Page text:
Training camp is just a couple of weeks away, and the Denver Broncos have starting jobs, roles and roster spots open for competition. Coaches love competition, reasoning that competition makes players push themselves harder to get better. Coaches will even manufacture competition in the absence of real competition. We all know that certain positions are secure, but don't tell the coaching staff.
The truth is, jobs are won and lost in training camp and no one is totally safe. Players go down with injuries and other players have the opportunity to steal their jobs. At some point, a veteran is no longer good enough to start over a younger player or a young player proves he's good enough to steal snaps from a solid veteran.
The Broncos have eight running backs on the training camp roster and a maximum of four should make the team in 2012. The aging Willis McGahee is projected to start, but at 31, he could lose carries. McGahee had a his best year as a professional in 2011, but the absence of Tim Tebow and the addition of Peyton Manning will drastically change the running game in Denver.
Chase Stuart over at FootballPerspective.com did a study where they looked at running back aging patterns. Based on Stuart's research, McGahee could be hitting the wall at his age. The low mileage in the three years prior to becoming a Bronco in 2010 could prolong a decline, but the Broncos are wise to have other options ready.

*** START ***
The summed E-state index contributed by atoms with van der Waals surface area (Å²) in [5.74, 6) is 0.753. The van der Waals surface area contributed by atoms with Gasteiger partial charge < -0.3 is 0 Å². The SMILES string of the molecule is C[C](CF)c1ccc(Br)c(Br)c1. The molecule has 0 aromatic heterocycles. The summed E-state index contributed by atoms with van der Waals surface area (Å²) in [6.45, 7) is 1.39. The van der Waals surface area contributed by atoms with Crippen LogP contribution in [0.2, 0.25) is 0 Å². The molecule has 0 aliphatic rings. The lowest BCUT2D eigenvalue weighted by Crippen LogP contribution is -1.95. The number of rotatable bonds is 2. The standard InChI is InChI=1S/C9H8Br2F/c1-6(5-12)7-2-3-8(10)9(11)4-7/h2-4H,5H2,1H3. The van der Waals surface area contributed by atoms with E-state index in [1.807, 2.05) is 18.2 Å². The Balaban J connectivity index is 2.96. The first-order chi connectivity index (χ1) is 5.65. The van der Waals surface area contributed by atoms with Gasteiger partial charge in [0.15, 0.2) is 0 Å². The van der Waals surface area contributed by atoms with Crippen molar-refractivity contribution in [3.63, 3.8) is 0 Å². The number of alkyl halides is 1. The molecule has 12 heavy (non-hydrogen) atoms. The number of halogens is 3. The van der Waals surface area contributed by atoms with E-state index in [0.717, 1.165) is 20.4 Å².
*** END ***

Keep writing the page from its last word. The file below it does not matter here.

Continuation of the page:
Some believe rookie Ronnie Hillman might quickly earn the lion's share of the carries even if McGahee is healthy because he is a good fit for a Peyton Manning-run running attack. That is the pin-and-pull outside zone scheme. The Manning offense, including the pin-and-pull zone, is described by Chris Brown at Smart Football in great detail.
Hillman is also a capable receiver and could be used on third downs. That would cut into Knowshon Moreno's projected role as the third-down running back. Moreno has a disappointing 2011 season, as injuries limited him to just seven games and two starts.
If Moreno loses his role on third down, it's reasonable to assume the Broncos would release him. With no role and little added special teams value, Moreno could find himself looking for employment. The market has not been kind to running backs in 2012.
However, if Moreno is healthy he can be productive in the passing game and find himself getting a lot of reps with Manning. At 24, Moreno is still young and could be entering his prime years. The Broncos would be wise to give Moreno a long look with a legitimate quarterback.
No player has more at stake during training camp than Moreno, and his outlook ranges from being released to being very involved in the offensive game plan.
Behind McGahee, Hillman and Moreno are Lance Ball, Mario Fannin, Chris Gronkowski, Xavier Omon and Jeremiah Johnson.
Ball has been a backup and good player on special teams for the Broncos for the past two years and actually had 94 carries in 2011 because of Moreno's injury. If the Broncos keep Moreno around, Ball and the other running backs will have to hope the team keeps four running backs.
Ability to play on special teams could be one of the deciding factors when deciding which running backs to keep. That could give Ball an advantage over Moreno. Fannin, Gronkowski, Omon and Johnson, who are considered long shots to make the roster. Fannin, Omon and Johnson should be practice squad eligible.
The Broncos don't figure to use a fullback much in their offensive scheme. Only Austin Slyvester is on the roster and he doesn't figure to make much of an impact in the running, passing or blocking game.